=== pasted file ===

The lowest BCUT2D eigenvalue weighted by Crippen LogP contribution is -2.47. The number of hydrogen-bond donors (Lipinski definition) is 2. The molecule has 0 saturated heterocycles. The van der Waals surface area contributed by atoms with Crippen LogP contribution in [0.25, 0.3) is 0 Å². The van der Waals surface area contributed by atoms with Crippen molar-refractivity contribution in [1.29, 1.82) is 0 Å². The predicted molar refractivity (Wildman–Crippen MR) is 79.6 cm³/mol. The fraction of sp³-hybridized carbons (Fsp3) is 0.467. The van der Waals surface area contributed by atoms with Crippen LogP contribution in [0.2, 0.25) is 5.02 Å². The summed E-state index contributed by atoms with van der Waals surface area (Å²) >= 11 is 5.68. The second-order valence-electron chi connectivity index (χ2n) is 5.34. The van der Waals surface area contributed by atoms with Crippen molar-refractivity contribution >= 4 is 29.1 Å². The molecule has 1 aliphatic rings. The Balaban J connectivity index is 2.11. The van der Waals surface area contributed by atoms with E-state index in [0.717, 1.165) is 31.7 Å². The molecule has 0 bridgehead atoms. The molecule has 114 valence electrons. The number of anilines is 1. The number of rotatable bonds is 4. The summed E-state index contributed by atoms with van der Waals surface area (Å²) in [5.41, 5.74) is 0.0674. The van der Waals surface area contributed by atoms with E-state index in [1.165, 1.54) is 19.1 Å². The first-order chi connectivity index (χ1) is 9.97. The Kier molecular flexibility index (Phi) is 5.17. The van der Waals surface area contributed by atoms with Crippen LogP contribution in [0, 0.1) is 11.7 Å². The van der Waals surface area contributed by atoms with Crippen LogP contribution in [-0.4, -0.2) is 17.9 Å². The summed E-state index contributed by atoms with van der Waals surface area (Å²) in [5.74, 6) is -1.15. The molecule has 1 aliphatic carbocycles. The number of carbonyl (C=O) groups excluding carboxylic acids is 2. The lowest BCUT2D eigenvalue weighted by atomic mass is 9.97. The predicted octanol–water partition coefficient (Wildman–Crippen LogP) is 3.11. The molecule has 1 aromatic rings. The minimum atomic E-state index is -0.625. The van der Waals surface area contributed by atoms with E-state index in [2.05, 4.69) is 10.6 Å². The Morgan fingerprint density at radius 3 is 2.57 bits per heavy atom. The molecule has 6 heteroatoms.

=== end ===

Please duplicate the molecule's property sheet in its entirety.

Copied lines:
The lowest BCUT2D eigenvalue weighted by Crippen LogP contribution is -2.47. The number of hydrogen-bond donors (Lipinski definition) is 2. The molecule has 0 saturated heterocycles. The van der Waals surface area contributed by atoms with Crippen LogP contribution in [0.25, 0.3) is 0 Å². The van der Waals surface area contributed by atoms with Crippen molar-refractivity contribution in [1.29, 1.82) is 0 Å². The predicted molar refractivity (Wildman–Crippen MR) is 79.6 cm³/mol. The fraction of sp³-hybridized carbons (Fsp3) is 0.467. The van der Waals surface area contributed by atoms with Crippen LogP contribution in [0.2, 0.25) is 5.02 Å². The summed E-state index contributed by atoms with van der Waals surface area (Å²) >= 11 is 5.68. The second-order valence-electron chi connectivity index (χ2n) is 5.34. The van der Waals surface area contributed by atoms with Crippen molar-refractivity contribution >= 4 is 29.1 Å². The molecule has 1 aliphatic rings. The Balaban J connectivity index is 2.11. The van der Waals surface area contributed by atoms with E-state index in [0.717, 1.165) is 31.7 Å². The molecule has 0 bridgehead atoms. The molecule has 114 valence electrons. The number of anilines is 1. The number of rotatable bonds is 4. The summed E-state index contributed by atoms with van der Waals surface area (Å²) in [5.41, 5.74) is 0.0674. The van der Waals surface area contributed by atoms with E-state index in [1.165, 1.54) is 19.1 Å². The first-order chi connectivity index (χ1) is 9.97. The Kier molecular flexibility index (Phi) is 5.17. The van der Waals surface area contributed by atoms with Crippen LogP contribution in [0, 0.1) is 11.7 Å². The van der Waals surface area contributed by atoms with Crippen LogP contribution in [-0.4, -0.2) is 17.9 Å². The summed E-state index contributed by atoms with van der Waals surface area (Å²) in [5.74, 6) is -1.15. The molecule has 1 aliphatic carbocycles. The number of carbonyl (C=O) groups excluding carboxylic acids is 2. The lowest BCUT2D eigenvalue weighted by atomic mass is 9.97. The predicted octanol–water partition coefficient (Wildman–Crippen LogP) is 3.11. The molecule has 1 aromatic rings. The minimum atomic E-state index is -0.625. The van der Waals surface area contributed by atoms with E-state index in [2.05, 4.69) is 10.6 Å². The Morgan fingerprint density at radius 3 is 2.57 bits per heavy atom. The molecule has 6 heteroatoms.